The test of a first-rate intelligence is the ability to hold two opposed ideas in the mind at the same timeOutside view: Religion ain't dumb Nov 07, 2002
The test of a first-rate intelligence is the ability to hold two opposed ideas in the mind at the same time, and still retain the ability to functionThink Tanks Wrap-up Feb 07, 2002
Francis Scott Key Fitzgerald (September 24, 1896 – December 21, 1940) was an American author of novels and short stories, whose works are the paradigm writings of the Jazz Age, a term he coined himself. He is widely regarded as one of the greatest American writers of the 20th century. Fitzgerald is considered a member of the "Lost Generation" of the 1920s. He finished four novels, This Side of Paradise, The Beautiful and Damned, Tender is the Night and his most famous, the celebrated classic, The Great Gatsby. A fifth, unfinished novel, The Love of the Last Tycoon was published posthumously. Fitzgerald also wrote many short stories that treat themes of youth and promise along with despair and age.
Novels such as The Great Gatsby and Tender is the Night were made into films, and in 1958 his life from 1937–1940 was dramatized in Beloved Infidel.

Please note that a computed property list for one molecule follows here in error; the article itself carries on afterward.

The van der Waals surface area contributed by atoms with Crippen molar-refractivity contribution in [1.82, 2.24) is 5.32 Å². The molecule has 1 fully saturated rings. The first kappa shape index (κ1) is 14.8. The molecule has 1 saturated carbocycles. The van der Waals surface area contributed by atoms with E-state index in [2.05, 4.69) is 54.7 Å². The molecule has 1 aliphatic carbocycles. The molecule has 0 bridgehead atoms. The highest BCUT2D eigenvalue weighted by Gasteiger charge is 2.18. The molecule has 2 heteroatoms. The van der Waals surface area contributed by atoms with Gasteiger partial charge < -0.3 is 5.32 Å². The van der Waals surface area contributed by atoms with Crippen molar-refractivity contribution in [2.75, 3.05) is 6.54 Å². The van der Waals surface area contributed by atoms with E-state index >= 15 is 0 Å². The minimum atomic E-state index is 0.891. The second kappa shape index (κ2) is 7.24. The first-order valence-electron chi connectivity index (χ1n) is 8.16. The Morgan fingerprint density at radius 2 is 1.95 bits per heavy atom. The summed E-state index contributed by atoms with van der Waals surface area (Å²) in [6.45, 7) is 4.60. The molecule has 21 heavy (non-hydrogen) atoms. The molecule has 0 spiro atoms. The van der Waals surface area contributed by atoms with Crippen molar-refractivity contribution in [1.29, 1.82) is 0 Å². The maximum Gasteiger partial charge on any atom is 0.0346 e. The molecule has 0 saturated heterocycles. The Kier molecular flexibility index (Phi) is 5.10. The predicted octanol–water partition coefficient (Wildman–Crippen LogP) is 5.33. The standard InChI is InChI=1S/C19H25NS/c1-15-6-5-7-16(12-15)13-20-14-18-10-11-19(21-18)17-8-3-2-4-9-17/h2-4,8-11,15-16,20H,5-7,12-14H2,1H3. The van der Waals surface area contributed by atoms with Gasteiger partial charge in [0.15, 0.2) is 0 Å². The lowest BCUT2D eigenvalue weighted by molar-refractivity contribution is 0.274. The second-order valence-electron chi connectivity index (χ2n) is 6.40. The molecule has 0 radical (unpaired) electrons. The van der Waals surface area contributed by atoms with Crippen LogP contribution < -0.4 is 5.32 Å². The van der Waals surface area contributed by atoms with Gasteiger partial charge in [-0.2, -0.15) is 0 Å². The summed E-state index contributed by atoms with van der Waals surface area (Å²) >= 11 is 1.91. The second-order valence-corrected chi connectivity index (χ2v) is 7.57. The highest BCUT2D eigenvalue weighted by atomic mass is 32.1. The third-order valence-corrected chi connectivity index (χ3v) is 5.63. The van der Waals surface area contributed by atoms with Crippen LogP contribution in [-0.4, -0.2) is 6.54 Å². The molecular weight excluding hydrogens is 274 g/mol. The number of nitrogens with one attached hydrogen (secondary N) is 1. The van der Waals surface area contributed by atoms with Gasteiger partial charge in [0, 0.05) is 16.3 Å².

Born in Saint Paul, Minnesota, to an upper middle class Irish Catholic family, Fitzgerald was named after his famous second cousin, three times removed, Francis Scott Key, but was referred to as "Scott". He was also named after his deceased sister, Jean Scott, one of two sisters who died shortly before his birth. He spent 1898–1901 in Syracuse and 1903–1908 in Buffalo, New York, where he attended Nardin Academy. When his father was fired from Procter & Gamble, the family returned to Minnesota, where Fitzgerald attended St. Paul Academy in St. Paul from 1908–1911. His first literary effort, a detective story, was published in a school newspaper when he was 13. When he was 16, he was expelled from St. Paul Academy for neglecting his studies. He attended Newman School, a prep school in Hackensack, New Jersey, in 1911–1912, and entered Princeton University in 1913 as a member of the Class of 1917. There he became friends with future critics and writers Edmund Wilson (Class of 1916) and John Peale Bishop (Class of 1917), and wrote for the Princeton Triangle Club. His absorption in the Triangle—a kind of musical-comedy society—led to his submission of a novel to Charles Scribner's Sons where the editor praised the writing but ultimately rejected the book. He was a member of the University Cottage Club, which still displays Fitzgerald's desk and writing materials in its library. A poor student, Fitzgerald left Princeton to enlist in the US Army during World War I; however, the war ended shortly after Fitzgerald's enlistment.